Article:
Joseph Erlanger Net Worth

Joseph Erlanger was born on January 05, 1874 in San Francisco, United States, is Physiologist. Joseph Erlanger was a renowned American physiologist who conducted extensive studies in the field of neuroscience. His most important works include the discovery of a variety of nerve fiber, the determination of the relation between a nerve fiber diameter and action potential velocity and the development of the modified Western Electric Oscilloscope as well as an adapted version of the sphygmomanometer. After completing his graduation in Chemistry, he went on to pursue studies in medicine and completed his M.D degree from John Hopkins University in 1899. Though initially, he focused on cardiology, later he shifted his area of study to neuroscience and conducted several notable studies in the field. He began his career at the John Hopkins University and later shifted to the University of Wisconsin in 1906. Here he began his association with Herbert Spencer Gasser which lasted until 1931 and as a result of their partnership several critical inventions and discoveries were made in the field of neuroscience. They were jointly presented with the Nobel Prize in Medicine in 1944 for ‘their discoveries relating to the highly differentiated functions of single nerve fibers’.
Joseph Erlanger is a member of Physicians

Age, Biography and Wiki

Who is it? Physiologist
Birth Day January 05, 1874
Birth Place San Francisco, United States
Died On December 5, 1965(1965-12-05) (aged 91)\nSt. Louis, Missouri
Birth Sign Aquarius
Alma mater Johns Hopkins School of Medicine
Awards Nobel Prize in Medicine (1944)
Notable students Herbert Spencer Gasser

💰 Net worth: $100K - $1M

Some Joseph Erlanger images



Erlanger was born on January 5, 1874, at San Francisco, California. His family was Jewish and his parents both immigrated from the Kingdom of Württemberg, Germany and met in California during the Gold Rush. Joseph was the sixth of seven children born to the couple. He completed his Bachelor of science in Chemistry from the University of California, Berkeley in 1895. He then completed his M.D. in 1899 from the Johns Hopkins School of Medicine in Baltimore, Maryland, where he finished second in his class.


Upon graduating, Erlanger interned at Johns Hopkins Hospital under william Osler and worked in a physiology laboratory. Erlanger also gave lectures at the school on digestion and metabolism. Erlanger also had an interest in cardiology, specifically the way that excitation transferred from the atrium to the ventricle and researched with Arthur Hirschfelder. Erlanger developed and patented a new type of sphygmomanometer that could measure blood pressure from the brachial artery. While working at Johns Hopkins in 1901, Erlanger published a paper on the digestive systems of canines. This paper caught the attention of william Henry Howell, a physiology professor at Johns Hopkins. Howell recruited Erlanger as an Assistant Professor. Erlanger was promoted to Associate Professor some time before 1906.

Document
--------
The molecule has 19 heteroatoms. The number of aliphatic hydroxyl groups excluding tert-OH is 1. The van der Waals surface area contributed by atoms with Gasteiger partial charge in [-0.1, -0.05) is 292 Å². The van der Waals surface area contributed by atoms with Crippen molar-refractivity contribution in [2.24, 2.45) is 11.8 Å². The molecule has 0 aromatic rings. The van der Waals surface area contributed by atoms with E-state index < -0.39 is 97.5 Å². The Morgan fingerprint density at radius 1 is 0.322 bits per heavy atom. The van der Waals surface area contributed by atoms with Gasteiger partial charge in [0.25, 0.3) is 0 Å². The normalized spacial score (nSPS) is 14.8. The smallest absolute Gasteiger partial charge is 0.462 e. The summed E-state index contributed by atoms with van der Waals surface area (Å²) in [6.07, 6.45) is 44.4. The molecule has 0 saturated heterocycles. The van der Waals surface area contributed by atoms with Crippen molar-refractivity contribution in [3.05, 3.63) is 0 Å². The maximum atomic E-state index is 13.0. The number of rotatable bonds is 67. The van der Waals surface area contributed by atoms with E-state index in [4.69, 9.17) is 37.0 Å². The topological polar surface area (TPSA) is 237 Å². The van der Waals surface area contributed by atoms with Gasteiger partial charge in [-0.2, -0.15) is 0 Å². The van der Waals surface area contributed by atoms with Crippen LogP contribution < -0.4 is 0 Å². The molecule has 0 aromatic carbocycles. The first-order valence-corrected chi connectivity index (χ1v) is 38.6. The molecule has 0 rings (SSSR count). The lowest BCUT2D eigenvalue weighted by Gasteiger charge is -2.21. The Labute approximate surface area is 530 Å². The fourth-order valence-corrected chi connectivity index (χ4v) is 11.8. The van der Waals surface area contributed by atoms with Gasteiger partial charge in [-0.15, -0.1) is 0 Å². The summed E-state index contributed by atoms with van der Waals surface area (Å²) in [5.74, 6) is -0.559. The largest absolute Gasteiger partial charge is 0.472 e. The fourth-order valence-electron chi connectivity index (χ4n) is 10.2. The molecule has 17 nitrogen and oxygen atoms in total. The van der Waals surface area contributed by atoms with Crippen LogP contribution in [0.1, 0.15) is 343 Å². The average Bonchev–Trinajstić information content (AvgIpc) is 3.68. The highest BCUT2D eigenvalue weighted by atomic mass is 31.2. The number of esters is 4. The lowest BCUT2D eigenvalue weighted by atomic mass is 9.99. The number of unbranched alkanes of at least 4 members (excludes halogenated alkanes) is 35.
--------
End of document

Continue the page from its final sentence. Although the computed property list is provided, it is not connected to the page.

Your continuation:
In 1906, Erlanger accepted a position as the first chair of physiology at the University of Wisconsin in Madison. In 1910, he left to take a position as professor at Washington University in St. Louis; the St. Louis position offered Erlanger more funding for his projects. Herbert Spencer Gasser, Erlanger's former student at Wisconsin, joined Erlanger's laboratory soon after the move. During World War I, the pair contributed to the research effort examining the effects of shock. As part of this work, Erlanger was able to produce heart block in an animal model by clamping the bundle of His and tightening it. Together, they managed to amplify the action potential of a bullfrog sciatic nerve in 1922 and published the results in the American Journal of Physiology. It is uncertain why the pair had such a sudden shift in interest to neuroscience, as Erlanger was already widely respected in the cardiology field.


He died of heart disease on December 5, 1965 at St. Louis, Missouri. The Joseph Erlanger House in St. Louis was designated a National Historic Landmark on December 8, 1976 as a building of national significance. On January 22, 2009, the International Astronomical Union named a crater on the moon after him.


Erlanger and Gasser were able to modify a Western Electric oscilloscope to run at low voltages. Prior to this modification, the only method available to measure neural activity was the electroencephalograph, which could only show large-scale electrical activity. With this Technology, they were able to observe that action potentials occurred in two phases—a spike (initial surge) followed by an after-spike (a sequence of slow changes in potential). They discovered that neurons were found in many forms, each with their own potential for excitability. With this research, the pair discovered that the velocity of action potentials was directly proportional to the diameter of the nerve fiber. The partnership ended in 1931, when Gasser accepted a position at Cornell University. In 1944, they won the Nobel Prize in Medicine or Physiology for these discoveries.